The collection includes two portraits that have not been seen for generations and have never before appeared on public display. They were donated to the English Romantic poet’s home, Rydal Mount, near Ambleside.

Related: Poem of the week: from The Prelude by William Wordsworth

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Poem of the week: Harlem Shadows by Claude McKay

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Free from moralising, this study of life on the streets of 1920s Harlem has a flowing rhythm and charm

Harlem Shadows

I hear the halting footsteps of a lass
In Negro Harlem when the night lets fall
Its veil. I see the shapes of girls who pass
To bend and barter at desire’s call.
Ah, little dark girls who in slippered feet
Go prowling through the night from street to street!

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States of the Body Produced by Love by Nisha Ramayya review – a difficult beginning

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Learning the Sanksrit of her forebears with a colonial English dictionary has inspired the poet to explore some challenging questions

Nisha Ramayya’s collection, States of the Body Produced By Love, is a thorny debut, though containing sustained flashes of brilliance. Fans of Maggie Nelson or Anne Carson may find themselves in familiar territory: there is the same impulse for wide-ranging references, the same desire to crack words open and poke around inside them. Ramayya’s concerns, however, are broader than Nelson and Carson’s sorrows in love: as the title suggests, States of the Body addresses ideas of the nation state, Hindu nationalism, British imperialism – and yes, love too.

The collection opens with a long section of prose, much of which explores the metaphorical possibilities of the 10 Mahāvidyās, goddesses who are manifestations of the greater Hindu goddess Satī. Can they be used to illuminate the caste system, Ramayya wonders? “If I’m not careful, I allow them to mean everything,” she writes. “The Mahāvidyās are metaphors, which is where the difficulty begins.”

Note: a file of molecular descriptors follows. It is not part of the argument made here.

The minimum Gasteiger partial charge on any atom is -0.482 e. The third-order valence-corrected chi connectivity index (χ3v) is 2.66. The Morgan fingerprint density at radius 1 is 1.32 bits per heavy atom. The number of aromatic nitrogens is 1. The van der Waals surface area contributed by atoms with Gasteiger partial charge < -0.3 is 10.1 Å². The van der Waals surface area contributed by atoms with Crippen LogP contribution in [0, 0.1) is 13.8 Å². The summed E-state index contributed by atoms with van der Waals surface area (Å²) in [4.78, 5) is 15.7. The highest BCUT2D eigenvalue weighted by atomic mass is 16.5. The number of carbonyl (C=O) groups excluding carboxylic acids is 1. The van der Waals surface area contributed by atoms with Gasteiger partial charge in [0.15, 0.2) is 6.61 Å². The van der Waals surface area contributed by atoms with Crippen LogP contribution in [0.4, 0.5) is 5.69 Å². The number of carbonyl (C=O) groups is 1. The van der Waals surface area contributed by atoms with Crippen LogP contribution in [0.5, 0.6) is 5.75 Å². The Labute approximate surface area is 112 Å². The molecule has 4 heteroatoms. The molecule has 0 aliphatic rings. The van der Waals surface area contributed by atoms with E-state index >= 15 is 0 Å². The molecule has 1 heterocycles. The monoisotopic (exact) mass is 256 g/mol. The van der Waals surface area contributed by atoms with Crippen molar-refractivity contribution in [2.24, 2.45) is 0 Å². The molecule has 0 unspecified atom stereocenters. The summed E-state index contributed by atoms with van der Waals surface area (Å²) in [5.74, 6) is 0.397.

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‘It happens to real people’: how to help children grasp the horror of the Holocaust | Michael Rosen

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Remembering the questions of his own childhood has helped Michael Rosen to tell pupils difficult truths

As a very young child, the only inkling I had of the Holocaust was that every now and then my father would say that he’d had two uncles in France who were “there before the war and weren’t there afterwards”. I’d wonder, how could they have just disappeared? How could there only be a nothing?

At weddings and wider family gatherings, we would meet his cousin Michael and later we would be told that Michael had been “put on a train in Poland” by his parents, been sent to a prison camp in the Soviet Union, fought with Polish forces in General Anders’ army, and had somehow arrived on our aunt’s doorstep in east London, but had never seen his parents again. Living in the London suburbs of the 1950s, I couldn’t figure out how any of this could have happened. How could you lose your parents?

Related: Michael Rosen: ‘Stories hung in the air about great-aunts and uncles who’d gone’